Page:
Having said all of that, I want to ask how you made the move to quit law school.

I spent six months roaming around the country, living in my car and jumping from crag to crag. I ended up living at the Red for two months, and now I live in an apartment in Virginia. I go to school in Washington DC. I don’t think I’m adjusting too well.

I’m trying hard to be okay with this. Some days aren’t so bad and sometimes I’m even interested in what I’m learning, but most days I feel so lost here. I’ve literally cried in the library because I feel so disconnected. I don’t mean to pour my heart out to you, but you were ballsy enough to call it and quit school.

I guess I’m just wondering what made you think about quitting and what broke the camel’s back.

I think its rad that you’re down to connect with whoever comes across here and I know for sure that you’re busy doing really awesome stuff, but if you get a minute to drop a line my way, it’d mean a lot. Plus it’d be really dope to know that I got a chance to actually talk to you.
-Sandy

Hi Sandy,
I’m sorry to hear you’re in a bad place–I know how that is. It’s always hard to give advice to people about this kind of decision–stick it out or break loose. I don’t think there is a simple answer. I joke about it now, but the truth is it was really terrifying and really hard when I made the decision to cut away from my academic life (after finishing my Master’s degree and doing 5 days of law school…). I often make huge life choices very quickly, based on my feelings, and they haven’t steered me wrong so far. I had major doubts from the moment I decided to enroll in law school, and over the first days of classes the feeling that I was doing the wrong thing got more and more powerful until I literally had no choice but to bail.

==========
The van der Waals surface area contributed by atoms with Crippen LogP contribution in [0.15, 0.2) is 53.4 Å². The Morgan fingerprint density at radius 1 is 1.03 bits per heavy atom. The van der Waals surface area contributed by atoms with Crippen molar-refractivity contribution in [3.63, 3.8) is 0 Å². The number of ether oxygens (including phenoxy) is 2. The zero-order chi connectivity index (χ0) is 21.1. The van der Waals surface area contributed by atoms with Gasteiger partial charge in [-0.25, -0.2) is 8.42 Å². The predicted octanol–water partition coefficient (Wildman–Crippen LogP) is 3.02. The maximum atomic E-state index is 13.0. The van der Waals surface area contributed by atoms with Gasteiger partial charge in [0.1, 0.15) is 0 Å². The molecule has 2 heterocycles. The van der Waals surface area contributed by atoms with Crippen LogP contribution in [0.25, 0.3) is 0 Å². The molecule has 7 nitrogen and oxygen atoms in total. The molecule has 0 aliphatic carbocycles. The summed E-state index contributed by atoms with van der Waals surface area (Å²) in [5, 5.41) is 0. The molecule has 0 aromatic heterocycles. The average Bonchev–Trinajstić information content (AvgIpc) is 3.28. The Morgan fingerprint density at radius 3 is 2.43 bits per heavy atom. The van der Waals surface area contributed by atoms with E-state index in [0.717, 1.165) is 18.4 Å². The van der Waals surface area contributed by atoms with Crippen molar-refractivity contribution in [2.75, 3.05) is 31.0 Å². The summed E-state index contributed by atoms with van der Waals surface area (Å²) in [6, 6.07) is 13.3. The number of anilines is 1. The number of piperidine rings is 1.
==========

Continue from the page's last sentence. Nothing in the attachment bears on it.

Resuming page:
I truly had no idea what I’d end up doing, and I was pretty scared about what I decided to do, which was live in my car and wait tables. It was also really frustrating sometimes working in a restaurant after I’d been teaching college writing as a teaching assistant, because I didn’t get a lot of respect as a waitress and I had no control over my schedule–if I was told to come in at 3 pm and roll silverware or vacuum, knowing I’d be paid $2/hour until I got my first table at 6 pm, I had to do it. I was super broke and made buying choices like a bag of flour instead of tortillas (I’d roll out my own on a square of plywood). Rest days were also tough because I had time to wonder what I was doing with my life and also get a little bored sometimes, feeling unproductive and wishing I had some work I could do on my own time, as I’d done when I was in school. But, the freedom I had to go climbing and to just spend time in places I wanted to be was worth all of the downsides, to me at that time. My life still is pretty nontraditional. I have a lot of control over my schedule and the work I do, but the flipside is that I literally never clock out, and I’m extremely busy all the time juggling a lot of different balls in the air. As a freelancer of any type, you never leave the office and you have to constantly hustle and do everything yourself, from creative work to accounting, which can be overwhelming at times. But, the freedom I have is worth it to me.